Pursuing the so-called Made in France policy, Hollande’s government is preparing 7 billion euros ($9.2 billion) in loan guarantees for PSA Peugeot Citroen’s lending unit. The financial backing is being extended in exchange for greater influence, including a seat on the board, as Europe’s second-largest carmaker considers closing a factory near Paris and cutting 8,000 jobs.
France’s activist approach to industrial policy is an example of the national objectives that undermine steps to prevent cash-draining overcapacity in the Europe Union. While the mismatch between supply and demand is hobbling carmakers, no member state wants to pay the price for helping the industry back on its feet by facilitating factory closures at home.
“The main hurdle to a European strategy is that national temptations start rising,” Antonio Tajani, European Commissioner for Industry, said in a telephone interview. “But if we want to compete at a global level, the solution can only be European and not national.”
The tension between EU obligations and national interests - - at the heart of the sovereign-debt crisis -- is thwarting efforts to restructure the region’s auto industry as demand tumbles for the fifth straight year, prompting losses at most carmakers in Europe.
The region’s inaction contrasts with the U.S. response when sales plunged following the credit crunch in 2008 and 2009. Pushed by a government-appointed task force, the predecessors of General Motors Co. (GM) and Chrysler Group LLC closed 15 domestic factories and cut 45,000 hourly jobs. They now report healthy profits in North America and are rehiring people.
In a bid to coordinate a similar approach, the EU’s Tajani invited executives from the region’s carmakers to a meeting today in Brussels. The effort includes consultations with union leaders and politicians. The chances for agreeing on a Europe-wide plan look slim.
“My priority is ‘Made in France,”’ Arnaud Montebourg, the country’s Industry Minister, said in October. “There’s a choice that’s more important than any other and that is to preserve France’s industrial base.”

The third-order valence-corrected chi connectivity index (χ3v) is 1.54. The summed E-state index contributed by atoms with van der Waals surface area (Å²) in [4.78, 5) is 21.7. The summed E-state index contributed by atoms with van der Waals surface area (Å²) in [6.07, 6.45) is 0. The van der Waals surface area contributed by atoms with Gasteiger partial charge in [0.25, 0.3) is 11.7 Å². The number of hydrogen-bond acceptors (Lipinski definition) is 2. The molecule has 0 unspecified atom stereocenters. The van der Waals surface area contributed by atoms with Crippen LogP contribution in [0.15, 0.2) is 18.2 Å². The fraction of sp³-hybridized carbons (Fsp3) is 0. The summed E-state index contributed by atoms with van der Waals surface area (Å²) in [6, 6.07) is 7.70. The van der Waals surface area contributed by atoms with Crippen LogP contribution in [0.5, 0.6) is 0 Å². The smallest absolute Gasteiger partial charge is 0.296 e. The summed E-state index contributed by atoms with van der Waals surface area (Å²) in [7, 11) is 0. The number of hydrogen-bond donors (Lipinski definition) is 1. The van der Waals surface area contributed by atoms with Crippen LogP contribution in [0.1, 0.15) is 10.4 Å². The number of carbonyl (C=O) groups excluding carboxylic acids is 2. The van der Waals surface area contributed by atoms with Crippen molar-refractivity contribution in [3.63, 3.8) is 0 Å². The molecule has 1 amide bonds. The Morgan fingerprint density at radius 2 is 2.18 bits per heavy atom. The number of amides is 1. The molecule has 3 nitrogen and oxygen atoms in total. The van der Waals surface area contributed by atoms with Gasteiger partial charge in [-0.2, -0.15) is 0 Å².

With Hollande’s approval rating declining every month since his May election and jobless claims at a 14-year high, backing off that stance is unlikely.
“There is no such thing as a European motor industry,” said Garel Rhys, president of the Center for Automotive Industry Research in Cardiff, Wales. “There is a common market on the demand side, but not in terms of production, where it is still based on nationality and national companies.”
The efforts to reach a broad consensus on restructuring of the auto industry comes as the region grapples with the debt crisis, which stems from member states flouting European budget rules. Measures to put the auto industry on solid footing could cost 500,000 jobs at carmakers and suppliers, according to Lars Holmqvist, the former head of the European parts supplier association Clepa. That makes for an unpalatable prospect for politicians seeking to stem rising unemployment.
Reflecting the difficulties of achieving a consensus, EU leaders also failed to agree on the 27-nation bloc’s next seven-year budget last month. The U.K. defended a decades-old rebate, while France clung to farm aid. Eastern and southern countries said reduced financing for public works would condemn them to lag behind the wealthier north.